More than 3,000 species of snakes can be found on our planet, slithering through vastly different ecosystems and exhibiting an extraordinary range of colors, patterns, and sizes. Regarded in myth as guardians of the underworld, cunning spirits, or wielders of magic, they have long been dreaded, revered, and eyed with suspicion by cultures around the globe. German photographer Ben Simon Rehn, who is interested in drawing connections between humans and nature, kindles empathy in a series of expressive serpent portraits.

While Rehn has previously trekked to destinations around the world to capture landscapes and wildlife, these images were taken at a snake refuge close to his home in the Harz Mountains. Capturing the often misunderstood creatures in a range of vivid hues, supple textures, and intense gazes proved a bit of a challenge, as even in captivity, the creatures could be elusive. “It wasn’t very easy to capture the snakes as some of them are really small—it doesn’t seem like it in the pictures—and moved fast,” he tells Colossal. “Also a few are venomous so you have to keep a distance, and a long lens helps here.” Portraying them close-up not only highlights the vivid details of their scales, mouths, and eyes, it also brings us face-to-face with the creatures to engender a different understanding.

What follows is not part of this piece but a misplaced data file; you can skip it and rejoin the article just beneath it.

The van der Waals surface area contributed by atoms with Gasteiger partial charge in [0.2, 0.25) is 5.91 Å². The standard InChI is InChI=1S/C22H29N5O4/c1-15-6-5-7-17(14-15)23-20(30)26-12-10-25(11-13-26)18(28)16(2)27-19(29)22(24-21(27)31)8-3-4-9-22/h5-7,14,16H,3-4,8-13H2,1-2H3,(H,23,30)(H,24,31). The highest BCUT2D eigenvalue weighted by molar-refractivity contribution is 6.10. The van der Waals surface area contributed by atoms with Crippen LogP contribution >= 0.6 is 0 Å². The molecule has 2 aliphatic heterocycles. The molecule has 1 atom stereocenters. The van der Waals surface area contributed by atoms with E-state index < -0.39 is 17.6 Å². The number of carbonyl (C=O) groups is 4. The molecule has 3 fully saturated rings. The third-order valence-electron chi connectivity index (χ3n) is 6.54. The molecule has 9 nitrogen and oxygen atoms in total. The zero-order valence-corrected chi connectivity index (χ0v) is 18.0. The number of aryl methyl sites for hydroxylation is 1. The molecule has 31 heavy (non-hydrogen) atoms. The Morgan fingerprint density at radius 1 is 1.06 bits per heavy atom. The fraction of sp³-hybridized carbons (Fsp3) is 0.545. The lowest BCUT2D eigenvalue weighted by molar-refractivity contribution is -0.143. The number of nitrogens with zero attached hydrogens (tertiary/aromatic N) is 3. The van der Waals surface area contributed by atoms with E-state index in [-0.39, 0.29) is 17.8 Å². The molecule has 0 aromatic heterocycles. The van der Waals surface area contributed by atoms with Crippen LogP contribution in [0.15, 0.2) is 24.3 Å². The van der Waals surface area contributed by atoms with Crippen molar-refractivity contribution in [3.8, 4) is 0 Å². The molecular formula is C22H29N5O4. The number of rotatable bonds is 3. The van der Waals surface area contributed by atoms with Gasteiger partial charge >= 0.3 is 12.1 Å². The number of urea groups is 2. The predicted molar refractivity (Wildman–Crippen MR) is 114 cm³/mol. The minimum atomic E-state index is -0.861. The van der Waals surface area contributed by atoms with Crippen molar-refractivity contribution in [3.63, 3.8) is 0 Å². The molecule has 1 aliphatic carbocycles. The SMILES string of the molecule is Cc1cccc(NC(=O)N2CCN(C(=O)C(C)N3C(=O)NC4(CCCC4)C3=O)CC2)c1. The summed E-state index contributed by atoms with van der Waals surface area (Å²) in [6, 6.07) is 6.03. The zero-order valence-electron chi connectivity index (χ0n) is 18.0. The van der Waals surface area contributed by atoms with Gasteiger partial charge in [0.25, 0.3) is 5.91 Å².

You can explore more work by Rehn on his website and Instagram.

 

 

 



Art Science

Energetic Avians Peer from Vintage Book Pages in Detailed Paintings by Craig Williams

October 4, 2022

Kate Mothes

“Green Rosella” (2022), acrylic on vintage page from ‘Atlas of Tasmania’ (1965). All images © Craig Williams, shared with permission